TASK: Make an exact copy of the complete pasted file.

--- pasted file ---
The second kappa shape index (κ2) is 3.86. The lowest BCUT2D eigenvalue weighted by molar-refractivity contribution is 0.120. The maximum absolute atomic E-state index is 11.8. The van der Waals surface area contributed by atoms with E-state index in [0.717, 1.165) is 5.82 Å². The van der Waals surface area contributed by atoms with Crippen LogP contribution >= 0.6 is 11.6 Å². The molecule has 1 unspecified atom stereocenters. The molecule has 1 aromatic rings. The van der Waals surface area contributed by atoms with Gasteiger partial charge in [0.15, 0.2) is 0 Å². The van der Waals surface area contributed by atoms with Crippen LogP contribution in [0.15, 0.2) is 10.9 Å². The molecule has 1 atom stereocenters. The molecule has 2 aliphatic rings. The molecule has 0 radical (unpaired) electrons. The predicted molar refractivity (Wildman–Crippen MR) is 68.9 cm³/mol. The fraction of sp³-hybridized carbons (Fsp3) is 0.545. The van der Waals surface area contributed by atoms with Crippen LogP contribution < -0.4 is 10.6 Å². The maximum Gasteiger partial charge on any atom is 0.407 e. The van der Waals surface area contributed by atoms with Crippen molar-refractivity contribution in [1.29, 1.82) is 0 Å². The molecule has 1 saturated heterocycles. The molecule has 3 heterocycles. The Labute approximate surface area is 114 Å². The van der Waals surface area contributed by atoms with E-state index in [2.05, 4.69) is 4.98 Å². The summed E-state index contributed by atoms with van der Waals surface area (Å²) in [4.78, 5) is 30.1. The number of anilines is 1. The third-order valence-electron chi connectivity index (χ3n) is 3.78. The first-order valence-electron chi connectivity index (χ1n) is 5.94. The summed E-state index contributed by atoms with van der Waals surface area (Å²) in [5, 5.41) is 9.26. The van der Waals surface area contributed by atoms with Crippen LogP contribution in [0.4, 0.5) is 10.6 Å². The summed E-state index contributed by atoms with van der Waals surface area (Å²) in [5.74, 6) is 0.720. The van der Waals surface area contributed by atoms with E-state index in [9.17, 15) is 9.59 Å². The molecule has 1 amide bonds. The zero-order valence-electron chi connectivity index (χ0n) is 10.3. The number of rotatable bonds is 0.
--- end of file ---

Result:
The second kappa shape index (κ2) is 3.86. The lowest BCUT2D eigenvalue weighted by molar-refractivity contribution is 0.120. The maximum absolute atomic E-state index is 11.8. The van der Waals surface area contributed by atoms with E-state index in [0.717, 1.165) is 5.82 Å². The van der Waals surface area contributed by atoms with Crippen LogP contribution >= 0.6 is 11.6 Å². The molecule has 1 unspecified atom stereocenters. The molecule has 1 aromatic rings. The van der Waals surface area contributed by atoms with Gasteiger partial charge in [0.15, 0.2) is 0 Å². The van der Waals surface area contributed by atoms with Crippen LogP contribution in [0.15, 0.2) is 10.9 Å². The molecule has 1 atom stereocenters. The molecule has 2 aliphatic rings. The molecule has 0 radical (unpaired) electrons. The predicted molar refractivity (Wildman–Crippen MR) is 68.9 cm³/mol. The fraction of sp³-hybridized carbons (Fsp3) is 0.545. The van der Waals surface area contributed by atoms with Crippen LogP contribution < -0.4 is 10.6 Å². The maximum Gasteiger partial charge on any atom is 0.407 e. The van der Waals surface area contributed by atoms with Crippen molar-refractivity contribution in [1.29, 1.82) is 0 Å². The molecule has 1 saturated heterocycles. The molecule has 3 heterocycles. The Labute approximate surface area is 114 Å². The van der Waals surface area contributed by atoms with E-state index in [2.05, 4.69) is 4.98 Å². The summed E-state index contributed by atoms with van der Waals surface area (Å²) in [4.78, 5) is 30.1. The number of anilines is 1. The third-order valence-electron chi connectivity index (χ3n) is 3.78. The first-order valence-electron chi connectivity index (χ1n) is 5.94. The summed E-state index contributed by atoms with van der Waals surface area (Å²) in [5, 5.41) is 9.26. The van der Waals surface area contributed by atoms with Crippen LogP contribution in [0.4, 0.5) is 10.6 Å². The summed E-state index contributed by atoms with van der Waals surface area (Å²) in [5.74, 6) is 0.720. The van der Waals surface area contributed by atoms with E-state index in [9.17, 15) is 9.59 Å². The molecule has 1 amide bonds. The zero-order valence-electron chi connectivity index (χ0n) is 10.3. The number of rotatable bonds is 0.